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My lens has fungus and/or haze, what can you do?

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Fungus is a living organism that manifests itself inside of optical systems. For fungus to form, it needs a specific environment, but once it’s established it may continue to grow even in sub-optimal conditions. Generally, the conditions need to be humid and warm for fungus to settle in. Initially, tiny spores form that are too small for the human eye to detect. As the fungus grows and spreads, it becomes more pronounced. Fungus can have different appearances within an optical system. Usually, it will begin around the outer perimeter of an element and spread towards the centre. It can have the appearance of a spider’s web, or like a miniature lightning strike across the coating.

Other times it can appear as a spec, randomly position on the elements surface or almost like a star shape. In this instance there are usually multiple points visible where you can see spots of fungus across the element. Fungus lives on the coating of the element. As the fungus becomes more established and grows, it ‘eats’ into the coating, forming a bond with the surface.

With fungus, it is difficult to predict the results when cleaning the optical unit. If the fungus is caught early enough, it can be cleaned off with no visible damage left behind. However, if the fungus has been there for some time, it can leave lasting effects. Even though it is possible to clean the fungus from the element, it can leave behind permanent damage to the coating where it has ‘eaten’ into it. In this scenario, once the element has been cleaned, it may still look like the fungus is there. However, on close inspection, you will notice that there is no more colour to the area where the fungus was, just the reflective surface of the element where the anti-reflective coating has been damaged.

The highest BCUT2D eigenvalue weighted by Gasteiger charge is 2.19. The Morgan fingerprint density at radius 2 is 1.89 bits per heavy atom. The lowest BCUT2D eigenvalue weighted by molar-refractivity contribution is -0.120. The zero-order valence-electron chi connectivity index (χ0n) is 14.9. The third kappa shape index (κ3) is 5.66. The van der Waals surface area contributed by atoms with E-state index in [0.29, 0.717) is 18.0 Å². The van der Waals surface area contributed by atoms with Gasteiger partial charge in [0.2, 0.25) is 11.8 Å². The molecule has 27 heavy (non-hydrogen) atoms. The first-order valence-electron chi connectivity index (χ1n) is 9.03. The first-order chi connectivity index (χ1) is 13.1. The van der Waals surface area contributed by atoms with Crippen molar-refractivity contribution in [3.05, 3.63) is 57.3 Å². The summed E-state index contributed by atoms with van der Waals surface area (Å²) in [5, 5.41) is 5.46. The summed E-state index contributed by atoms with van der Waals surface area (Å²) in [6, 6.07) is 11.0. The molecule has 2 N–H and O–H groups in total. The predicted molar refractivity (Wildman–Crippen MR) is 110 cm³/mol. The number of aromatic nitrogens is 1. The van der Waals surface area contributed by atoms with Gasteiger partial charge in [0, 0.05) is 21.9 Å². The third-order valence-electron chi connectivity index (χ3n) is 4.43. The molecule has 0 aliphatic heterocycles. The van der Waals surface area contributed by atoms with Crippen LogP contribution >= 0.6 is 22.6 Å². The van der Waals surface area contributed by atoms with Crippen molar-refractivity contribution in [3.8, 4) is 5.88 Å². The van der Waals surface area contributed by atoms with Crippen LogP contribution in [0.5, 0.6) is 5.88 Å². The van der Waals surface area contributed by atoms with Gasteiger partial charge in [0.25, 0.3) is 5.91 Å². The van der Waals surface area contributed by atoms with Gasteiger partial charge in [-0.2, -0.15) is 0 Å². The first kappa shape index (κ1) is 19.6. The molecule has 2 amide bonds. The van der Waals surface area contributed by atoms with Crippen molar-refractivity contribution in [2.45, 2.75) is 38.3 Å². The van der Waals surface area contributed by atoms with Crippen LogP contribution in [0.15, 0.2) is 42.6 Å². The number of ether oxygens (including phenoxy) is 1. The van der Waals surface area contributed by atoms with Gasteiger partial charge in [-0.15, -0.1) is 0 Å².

Some manufacturers and service centres will outright refuse to work on any lens with known fungus. However, those that do must work under strict conditions to stop the spread of fungus. Furthermore, certain chemicals must be used to kill any spores of the fungus within the lens. Even those that will deal with fungus have their limits though. If a lens is riddled with fungus (it can almost look like cotton wool inside the lens) most will not open the lens and return it to the sender.

If the element has been damaged by the fungus, there are only a couple of options to repair this. The first would be to source a spare/replacement element in better condition. However, with vintage lenses this is easier said than done. The other option is to have the coating polished off the lens and have a modern day anti-reflective coating re-applied. This can be a costly and time-consuming process, if you’re able to find a company who can take on such a task. Furthermore, it can prove difficult to match the coating that was originally on the element.

This image shows a Yashica 45mm f1.4 lens that was purchased online and sent for rehousing. On this occasion it was recommended to source another copy of the lens due to the lens being readily available and an affordable price.